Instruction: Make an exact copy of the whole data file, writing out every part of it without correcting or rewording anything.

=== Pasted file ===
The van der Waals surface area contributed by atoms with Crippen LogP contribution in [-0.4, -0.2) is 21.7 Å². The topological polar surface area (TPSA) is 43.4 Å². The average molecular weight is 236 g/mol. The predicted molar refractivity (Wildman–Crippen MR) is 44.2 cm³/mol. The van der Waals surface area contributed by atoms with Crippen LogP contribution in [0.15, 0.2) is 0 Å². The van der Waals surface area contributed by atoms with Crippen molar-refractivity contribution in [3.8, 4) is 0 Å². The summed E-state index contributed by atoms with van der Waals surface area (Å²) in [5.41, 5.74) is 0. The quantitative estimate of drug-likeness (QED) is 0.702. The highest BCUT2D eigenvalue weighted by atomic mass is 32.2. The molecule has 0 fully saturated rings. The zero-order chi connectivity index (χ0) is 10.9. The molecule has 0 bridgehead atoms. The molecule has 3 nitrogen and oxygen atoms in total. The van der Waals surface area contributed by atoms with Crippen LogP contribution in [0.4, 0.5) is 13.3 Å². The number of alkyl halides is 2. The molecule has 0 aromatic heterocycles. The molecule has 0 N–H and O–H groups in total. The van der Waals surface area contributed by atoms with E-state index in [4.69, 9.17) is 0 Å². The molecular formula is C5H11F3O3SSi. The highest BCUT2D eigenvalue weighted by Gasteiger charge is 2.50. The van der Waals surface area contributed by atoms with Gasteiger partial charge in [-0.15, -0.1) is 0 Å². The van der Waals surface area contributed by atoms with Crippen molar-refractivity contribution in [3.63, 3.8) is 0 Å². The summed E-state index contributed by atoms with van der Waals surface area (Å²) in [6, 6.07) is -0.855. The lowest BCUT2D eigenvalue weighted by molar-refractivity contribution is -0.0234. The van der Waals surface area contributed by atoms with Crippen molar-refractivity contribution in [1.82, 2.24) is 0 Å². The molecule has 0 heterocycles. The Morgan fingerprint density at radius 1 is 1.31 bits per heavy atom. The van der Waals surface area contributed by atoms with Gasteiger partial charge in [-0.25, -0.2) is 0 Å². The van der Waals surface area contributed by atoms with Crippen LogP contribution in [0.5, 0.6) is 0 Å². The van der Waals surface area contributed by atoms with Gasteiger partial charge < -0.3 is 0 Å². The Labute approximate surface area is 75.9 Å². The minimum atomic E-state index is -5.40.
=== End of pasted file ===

The van der Waals surface area contributed by atoms with Crippen LogP contribution in [-0.4, -0.2) is 21.7 Å². The topological polar surface area (TPSA) is 43.4 Å². The average molecular weight is 236 g/mol. The predicted molar refractivity (Wildman–Crippen MR) is 44.2 cm³/mol. The van der Waals surface area contributed by atoms with Crippen LogP contribution in [0.15, 0.2) is 0 Å². The van der Waals surface area contributed by atoms with Crippen molar-refractivity contribution in [3.8, 4) is 0 Å². The summed E-state index contributed by atoms with van der Waals surface area (Å²) in [5.41, 5.74) is 0. The quantitative estimate of drug-likeness (QED) is 0.702. The highest BCUT2D eigenvalue weighted by atomic mass is 32.2. The molecule has 0 fully saturated rings. The zero-order chi connectivity index (χ0) is 10.9. The molecule has 0 bridgehead atoms. The molecule has 3 nitrogen and oxygen atoms in total. The van der Waals surface area contributed by atoms with Crippen LogP contribution in [0.4, 0.5) is 13.3 Å². The number of alkyl halides is 2. The molecule has 0 aromatic heterocycles. The molecule has 0 N–H and O–H groups in total. The van der Waals surface area contributed by atoms with E-state index in [4.69, 9.17) is 0 Å². The molecular formula is C5H11F3O3SSi. The highest BCUT2D eigenvalue weighted by Gasteiger charge is 2.50. The van der Waals surface area contributed by atoms with Gasteiger partial charge in [-0.15, -0.1) is 0 Å². The van der Waals surface area contributed by atoms with Crippen molar-refractivity contribution in [3.63, 3.8) is 0 Å². The summed E-state index contributed by atoms with van der Waals surface area (Å²) in [6, 6.07) is -0.855. The lowest BCUT2D eigenvalue weighted by molar-refractivity contribution is -0.0234. The van der Waals surface area contributed by atoms with Crippen molar-refractivity contribution in [1.82, 2.24) is 0 Å². The molecule has 0 heterocycles. The Morgan fingerprint density at radius 1 is 1.31 bits per heavy atom. The van der Waals surface area contributed by atoms with Gasteiger partial charge in [-0.25, -0.2) is 0 Å². The van der Waals surface area contributed by atoms with Crippen LogP contribution in [0.5, 0.6) is 0 Å². The van der Waals surface area contributed by atoms with Gasteiger partial charge < -0.3 is 0 Å². The Labute approximate surface area is 75.9 Å². The minimum atomic E-state index is -5.40.